More than ever, the C-suite and executive decision makers are turning to sales teams for input when vetting software vendors. After all, who better understands what kind of software is required to get the job done than sales professionals themselves? Because of this, salespeople today have more influence when it comes to which software their company ultimately chooses to purchase.
Meanwhile, leading software vendors have been adopting a bottom-up approach to their SaaS offerings when selling to sales teams. By providing sales professionals with easy-to-use products that show their value almost immediately, they can reach more users with far less resources and effort than a traditional top-down go-to-market model.
This double-sided dynamic – sales professionals gaining more influence over software purchasing decisions and vendors’ bottom-up strategy – is a radical change in how companies evaluate and buy software for the sales force, and how software vendors sell to them.
At a time when sales teams are even more remotely dispersed, the need to source and adopt best-in-class applications in a timely manner is imperative. Top-down SaaS can create delays with its long evaluation cycles and onboarding protocols, and may even result in poor end user adoption. Bottom-up SaaS lets users deploy and share applications with their peers in record time, where top-down can fall short.
MORE ON THE PERKS OF BOTTOM-UP
The key benefit of bottom-up SaaS is that users can try products without the downtime of cumbersome integrations and onboarding processes often associated with top-down.
It makes sense, after all. Think of your life outside of work: We’ve all become accustomed to the consumer model of trying things on our own. For example, we download software (apps) on our mobile phones all the time. Could you imagine if that entailed hours of onboarding, training, and integration? Why then, should the applications we use at work be any different?
There’s one major caveat: It’s only possible for users to quickly implement these products when they are designed exceptionally well. This requires a change in mindset for most vendors, who can no longer rely on drip email campaigns to onboard new users. For the bottom-up approach to work, the product needs to speak for itself entirely – requiring no (or very minimal) onboarding, support, or integration. The product is the pillar.
When designed correctly, sales professionals can begin reaping the benefits of a product – including enhanced productivity and the ability to close more deals – significantly faster than what is possible with a top-down approach. This also benefits vendors by letting them reallocate resources that would otherwise have been spent on marketing to focus solely on the star of the show: the product.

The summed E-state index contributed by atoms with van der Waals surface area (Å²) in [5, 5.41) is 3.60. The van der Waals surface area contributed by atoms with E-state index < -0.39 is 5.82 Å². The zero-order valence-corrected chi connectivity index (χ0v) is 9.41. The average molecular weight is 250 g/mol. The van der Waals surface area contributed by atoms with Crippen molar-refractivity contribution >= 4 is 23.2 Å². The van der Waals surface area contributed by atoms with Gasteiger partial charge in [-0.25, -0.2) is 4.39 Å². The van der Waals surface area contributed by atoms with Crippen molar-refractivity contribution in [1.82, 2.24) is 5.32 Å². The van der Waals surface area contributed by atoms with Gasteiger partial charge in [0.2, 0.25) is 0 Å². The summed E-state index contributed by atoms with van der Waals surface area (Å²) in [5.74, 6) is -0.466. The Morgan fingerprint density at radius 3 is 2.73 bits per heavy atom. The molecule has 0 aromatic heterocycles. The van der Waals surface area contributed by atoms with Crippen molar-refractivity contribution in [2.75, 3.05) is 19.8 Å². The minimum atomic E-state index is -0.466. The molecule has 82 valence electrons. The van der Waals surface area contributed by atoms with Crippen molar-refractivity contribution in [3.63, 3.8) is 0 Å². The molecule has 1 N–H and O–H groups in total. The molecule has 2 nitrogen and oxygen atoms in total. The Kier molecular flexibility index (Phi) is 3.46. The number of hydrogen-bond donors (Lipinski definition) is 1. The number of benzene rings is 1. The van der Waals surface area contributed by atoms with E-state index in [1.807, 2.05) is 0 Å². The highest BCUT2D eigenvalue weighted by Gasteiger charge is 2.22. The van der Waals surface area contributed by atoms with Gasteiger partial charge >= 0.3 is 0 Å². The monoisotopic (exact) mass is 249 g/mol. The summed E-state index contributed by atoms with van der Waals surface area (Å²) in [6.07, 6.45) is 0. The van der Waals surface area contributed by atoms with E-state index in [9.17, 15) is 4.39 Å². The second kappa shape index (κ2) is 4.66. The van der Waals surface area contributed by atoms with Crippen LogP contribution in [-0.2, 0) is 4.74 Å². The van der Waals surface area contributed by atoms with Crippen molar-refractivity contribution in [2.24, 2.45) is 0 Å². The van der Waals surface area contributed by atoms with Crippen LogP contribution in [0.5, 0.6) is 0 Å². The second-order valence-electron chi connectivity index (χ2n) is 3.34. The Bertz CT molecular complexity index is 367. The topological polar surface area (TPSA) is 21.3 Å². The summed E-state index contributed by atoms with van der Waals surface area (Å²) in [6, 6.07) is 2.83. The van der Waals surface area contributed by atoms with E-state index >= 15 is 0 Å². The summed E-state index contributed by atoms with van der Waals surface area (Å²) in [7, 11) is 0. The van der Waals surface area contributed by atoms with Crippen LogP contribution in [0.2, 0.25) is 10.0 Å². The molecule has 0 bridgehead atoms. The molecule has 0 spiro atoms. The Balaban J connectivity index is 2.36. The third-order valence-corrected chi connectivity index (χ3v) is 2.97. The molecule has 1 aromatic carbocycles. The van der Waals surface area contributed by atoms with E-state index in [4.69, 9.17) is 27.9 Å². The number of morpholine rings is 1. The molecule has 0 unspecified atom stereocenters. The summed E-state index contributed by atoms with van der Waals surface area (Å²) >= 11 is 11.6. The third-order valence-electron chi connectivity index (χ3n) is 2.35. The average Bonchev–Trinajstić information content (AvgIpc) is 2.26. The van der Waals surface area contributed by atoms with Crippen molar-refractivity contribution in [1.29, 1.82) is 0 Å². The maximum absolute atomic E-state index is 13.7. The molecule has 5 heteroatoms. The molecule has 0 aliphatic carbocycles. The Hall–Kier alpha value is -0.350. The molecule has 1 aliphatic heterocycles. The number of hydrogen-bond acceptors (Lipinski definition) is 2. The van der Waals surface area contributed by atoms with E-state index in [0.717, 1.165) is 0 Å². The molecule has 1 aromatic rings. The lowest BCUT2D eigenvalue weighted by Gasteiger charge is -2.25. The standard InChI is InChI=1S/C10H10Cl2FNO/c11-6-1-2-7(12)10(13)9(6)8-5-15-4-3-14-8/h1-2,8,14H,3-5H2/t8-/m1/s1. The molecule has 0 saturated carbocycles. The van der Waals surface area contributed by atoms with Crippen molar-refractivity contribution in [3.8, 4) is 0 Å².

The bottom-up trend is here to stay, as breakthrough tools like Figma, Linear, and ClickUp set a new standard in which users expect applications to be well designed and demonstrate ROI rapidly. It’s a noisy market and, as consumer expectations continue to grow, there’s less and less room for second chances and subpar software.
IS TOP-DOWN DEAD?
Despite the many benefits of a bottom-up strategy, top-down still has its place at the table in specific situations. By nature, certain applications – like those requiring multiple security reviews – don’t lend themselves to bottom-up. A top-down approach can also be used in conjunction with bottom-up to provide vendors with better results than top-down alone.
Top-down SaaS requires a heftier investment in sales and marketing up front, which generally targets the C-suite and other executive decision makers. Shifting to a bottom-up approach lets vendors spend more time and budget on the product so they can create an ultra-valuable tool for a targeted audience. With less of a focus on demand generation, bottom-up provides a more organic strategy that markedly decreases time to success for users.
Although top-down isn’t dead, for vendors who are trying to quickly capture a segment of the market and empower those users with a highly useful tool, top-down is simply too slow and may miss the mark entirely.
The bottom-up approach brings sales and marketing back to the human. What does each person need to do their job? How can problems be solved at the individual level? For sales professionals, this means being able to try products quickly, forgo lengthy onboarding, and adopt high-value tools tailored to their specific needs.
As the co-founder and CEO of Scratchpad (previously PersistIQ), Pouyan Salehi has dedicated the past decade to improving and automating the sales process for B2B enterprise sales reps and revenue teams.